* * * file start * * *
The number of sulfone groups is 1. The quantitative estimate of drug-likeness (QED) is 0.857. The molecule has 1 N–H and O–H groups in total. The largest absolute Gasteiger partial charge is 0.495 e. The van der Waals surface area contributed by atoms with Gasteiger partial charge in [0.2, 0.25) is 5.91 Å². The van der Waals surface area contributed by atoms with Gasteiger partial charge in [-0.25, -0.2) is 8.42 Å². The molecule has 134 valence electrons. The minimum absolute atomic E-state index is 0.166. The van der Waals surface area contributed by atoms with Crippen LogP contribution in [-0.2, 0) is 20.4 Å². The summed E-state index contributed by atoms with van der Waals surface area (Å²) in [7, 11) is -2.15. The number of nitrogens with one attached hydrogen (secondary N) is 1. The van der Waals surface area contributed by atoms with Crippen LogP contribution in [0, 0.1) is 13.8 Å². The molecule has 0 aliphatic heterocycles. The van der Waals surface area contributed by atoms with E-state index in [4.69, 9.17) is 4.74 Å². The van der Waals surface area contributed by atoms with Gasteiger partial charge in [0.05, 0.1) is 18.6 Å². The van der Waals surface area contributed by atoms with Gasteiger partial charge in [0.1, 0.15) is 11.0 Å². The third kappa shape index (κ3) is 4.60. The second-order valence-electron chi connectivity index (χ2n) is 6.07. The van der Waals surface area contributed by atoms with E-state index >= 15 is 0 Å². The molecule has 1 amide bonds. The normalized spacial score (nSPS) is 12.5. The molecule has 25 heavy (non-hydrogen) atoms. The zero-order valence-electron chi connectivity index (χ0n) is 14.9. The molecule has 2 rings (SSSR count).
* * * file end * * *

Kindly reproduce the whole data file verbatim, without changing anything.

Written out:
The number of sulfone groups is 1. The quantitative estimate of drug-likeness (QED) is 0.857. The molecule has 1 N–H and O–H groups in total. The largest absolute Gasteiger partial charge is 0.495 e. The van der Waals surface area contributed by atoms with Gasteiger partial charge in [0.2, 0.25) is 5.91 Å². The van der Waals surface area contributed by atoms with Gasteiger partial charge in [-0.25, -0.2) is 8.42 Å². The molecule has 134 valence electrons. The minimum absolute atomic E-state index is 0.166. The van der Waals surface area contributed by atoms with Crippen LogP contribution in [-0.2, 0) is 20.4 Å². The summed E-state index contributed by atoms with van der Waals surface area (Å²) in [7, 11) is -2.15. The number of nitrogens with one attached hydrogen (secondary N) is 1. The van der Waals surface area contributed by atoms with Crippen LogP contribution in [0, 0.1) is 13.8 Å². The molecule has 0 aliphatic heterocycles. The van der Waals surface area contributed by atoms with E-state index in [4.69, 9.17) is 4.74 Å². The van der Waals surface area contributed by atoms with Gasteiger partial charge in [0.05, 0.1) is 18.6 Å². The van der Waals surface area contributed by atoms with Gasteiger partial charge in [0.1, 0.15) is 11.0 Å². The third kappa shape index (κ3) is 4.60. The second-order valence-electron chi connectivity index (χ2n) is 6.07. The van der Waals surface area contributed by atoms with E-state index >= 15 is 0 Å². The molecule has 1 amide bonds. The normalized spacial score (nSPS) is 12.5. The molecule has 25 heavy (non-hydrogen) atoms. The zero-order valence-electron chi connectivity index (χ0n) is 14.9. The molecule has 2 rings (SSSR count).